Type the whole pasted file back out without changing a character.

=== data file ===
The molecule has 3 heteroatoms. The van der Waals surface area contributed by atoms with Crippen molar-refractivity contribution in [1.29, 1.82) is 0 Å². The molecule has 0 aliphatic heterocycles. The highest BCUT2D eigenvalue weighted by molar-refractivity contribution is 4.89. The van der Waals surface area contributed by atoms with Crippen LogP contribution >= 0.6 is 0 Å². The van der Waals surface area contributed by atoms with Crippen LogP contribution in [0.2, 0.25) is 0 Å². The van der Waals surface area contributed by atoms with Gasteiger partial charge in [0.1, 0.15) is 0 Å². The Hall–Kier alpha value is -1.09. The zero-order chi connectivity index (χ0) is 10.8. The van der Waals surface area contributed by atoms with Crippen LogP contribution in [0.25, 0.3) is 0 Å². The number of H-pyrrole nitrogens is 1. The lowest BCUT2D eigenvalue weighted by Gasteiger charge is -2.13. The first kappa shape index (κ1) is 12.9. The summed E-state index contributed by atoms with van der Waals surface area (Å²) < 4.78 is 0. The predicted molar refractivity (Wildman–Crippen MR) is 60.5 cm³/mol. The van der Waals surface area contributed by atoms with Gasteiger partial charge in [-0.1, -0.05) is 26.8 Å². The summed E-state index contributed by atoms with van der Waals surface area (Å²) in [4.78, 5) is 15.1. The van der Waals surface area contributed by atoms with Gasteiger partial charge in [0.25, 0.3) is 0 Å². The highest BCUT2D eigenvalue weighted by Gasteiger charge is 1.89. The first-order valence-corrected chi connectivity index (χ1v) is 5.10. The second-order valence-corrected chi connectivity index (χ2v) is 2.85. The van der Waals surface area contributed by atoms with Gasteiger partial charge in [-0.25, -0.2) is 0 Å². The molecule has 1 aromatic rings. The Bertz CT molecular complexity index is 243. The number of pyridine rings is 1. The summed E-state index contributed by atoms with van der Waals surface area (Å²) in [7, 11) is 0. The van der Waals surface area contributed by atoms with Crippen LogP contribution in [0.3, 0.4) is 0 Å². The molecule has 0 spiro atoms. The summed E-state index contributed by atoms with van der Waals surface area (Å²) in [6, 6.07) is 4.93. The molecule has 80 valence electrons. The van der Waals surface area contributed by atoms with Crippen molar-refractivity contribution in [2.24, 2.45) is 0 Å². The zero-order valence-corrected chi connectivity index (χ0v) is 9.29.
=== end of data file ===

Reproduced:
The molecule has 3 heteroatoms. The van der Waals surface area contributed by atoms with Crippen molar-refractivity contribution in [1.29, 1.82) is 0 Å². The molecule has 0 aliphatic heterocycles. The highest BCUT2D eigenvalue weighted by molar-refractivity contribution is 4.89. The van der Waals surface area contributed by atoms with Crippen LogP contribution >= 0.6 is 0 Å². The van der Waals surface area contributed by atoms with Crippen LogP contribution in [0.2, 0.25) is 0 Å². The van der Waals surface area contributed by atoms with Gasteiger partial charge in [0.1, 0.15) is 0 Å². The Hall–Kier alpha value is -1.09. The zero-order chi connectivity index (χ0) is 10.8. The van der Waals surface area contributed by atoms with Crippen LogP contribution in [0.25, 0.3) is 0 Å². The number of H-pyrrole nitrogens is 1. The lowest BCUT2D eigenvalue weighted by Gasteiger charge is -2.13. The first kappa shape index (κ1) is 12.9. The summed E-state index contributed by atoms with van der Waals surface area (Å²) < 4.78 is 0. The predicted molar refractivity (Wildman–Crippen MR) is 60.5 cm³/mol. The van der Waals surface area contributed by atoms with Gasteiger partial charge in [-0.1, -0.05) is 26.8 Å². The summed E-state index contributed by atoms with van der Waals surface area (Å²) in [4.78, 5) is 15.1. The van der Waals surface area contributed by atoms with Gasteiger partial charge in [0.25, 0.3) is 0 Å². The highest BCUT2D eigenvalue weighted by Gasteiger charge is 1.89. The first-order valence-corrected chi connectivity index (χ1v) is 5.10. The second-order valence-corrected chi connectivity index (χ2v) is 2.85. The van der Waals surface area contributed by atoms with Gasteiger partial charge in [-0.25, -0.2) is 0 Å². The molecule has 1 aromatic rings. The Bertz CT molecular complexity index is 243. The number of pyridine rings is 1. The summed E-state index contributed by atoms with van der Waals surface area (Å²) in [7, 11) is 0. The van der Waals surface area contributed by atoms with Crippen LogP contribution in [0.3, 0.4) is 0 Å². The molecule has 0 spiro atoms. The summed E-state index contributed by atoms with van der Waals surface area (Å²) in [6, 6.07) is 4.93. The molecule has 80 valence electrons. The van der Waals surface area contributed by atoms with Crippen molar-refractivity contribution in [2.24, 2.45) is 0 Å². The zero-order valence-corrected chi connectivity index (χ0v) is 9.29.